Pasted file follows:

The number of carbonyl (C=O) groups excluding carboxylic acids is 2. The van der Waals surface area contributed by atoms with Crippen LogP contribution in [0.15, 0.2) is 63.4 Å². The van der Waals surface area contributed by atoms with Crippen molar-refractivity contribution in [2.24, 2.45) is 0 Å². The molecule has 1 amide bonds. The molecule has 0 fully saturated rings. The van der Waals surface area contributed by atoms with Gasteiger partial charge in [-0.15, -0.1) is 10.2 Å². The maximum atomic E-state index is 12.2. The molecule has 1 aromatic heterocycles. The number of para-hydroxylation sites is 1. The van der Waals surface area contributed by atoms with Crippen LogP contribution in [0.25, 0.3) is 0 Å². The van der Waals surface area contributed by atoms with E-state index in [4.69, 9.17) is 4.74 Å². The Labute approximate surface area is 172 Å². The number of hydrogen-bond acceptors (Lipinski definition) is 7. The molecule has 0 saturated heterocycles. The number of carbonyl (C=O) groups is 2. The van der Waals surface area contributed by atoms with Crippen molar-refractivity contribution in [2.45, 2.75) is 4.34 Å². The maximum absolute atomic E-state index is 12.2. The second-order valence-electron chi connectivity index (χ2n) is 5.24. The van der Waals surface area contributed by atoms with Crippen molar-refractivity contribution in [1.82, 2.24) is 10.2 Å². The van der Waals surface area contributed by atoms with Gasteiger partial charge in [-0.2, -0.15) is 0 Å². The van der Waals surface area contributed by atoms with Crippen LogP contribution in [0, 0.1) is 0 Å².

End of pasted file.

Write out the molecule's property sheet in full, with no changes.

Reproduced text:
The number of carbonyl (C=O) groups excluding carboxylic acids is 2. The van der Waals surface area contributed by atoms with Crippen LogP contribution in [0.15, 0.2) is 63.4 Å². The van der Waals surface area contributed by atoms with Crippen molar-refractivity contribution in [2.24, 2.45) is 0 Å². The molecule has 1 amide bonds. The molecule has 0 fully saturated rings. The van der Waals surface area contributed by atoms with Gasteiger partial charge in [-0.15, -0.1) is 10.2 Å². The maximum atomic E-state index is 12.2. The molecule has 1 aromatic heterocycles. The number of para-hydroxylation sites is 1. The van der Waals surface area contributed by atoms with Crippen LogP contribution in [0.25, 0.3) is 0 Å². The van der Waals surface area contributed by atoms with E-state index in [4.69, 9.17) is 4.74 Å². The Labute approximate surface area is 172 Å². The number of hydrogen-bond acceptors (Lipinski definition) is 7. The molecule has 0 saturated heterocycles. The number of carbonyl (C=O) groups is 2. The van der Waals surface area contributed by atoms with Crippen molar-refractivity contribution in [2.45, 2.75) is 4.34 Å². The maximum absolute atomic E-state index is 12.2. The second-order valence-electron chi connectivity index (χ2n) is 5.24. The van der Waals surface area contributed by atoms with Crippen molar-refractivity contribution in [1.82, 2.24) is 10.2 Å². The van der Waals surface area contributed by atoms with Gasteiger partial charge in [-0.2, -0.15) is 0 Å². The van der Waals surface area contributed by atoms with Crippen LogP contribution in [0, 0.1) is 0 Å².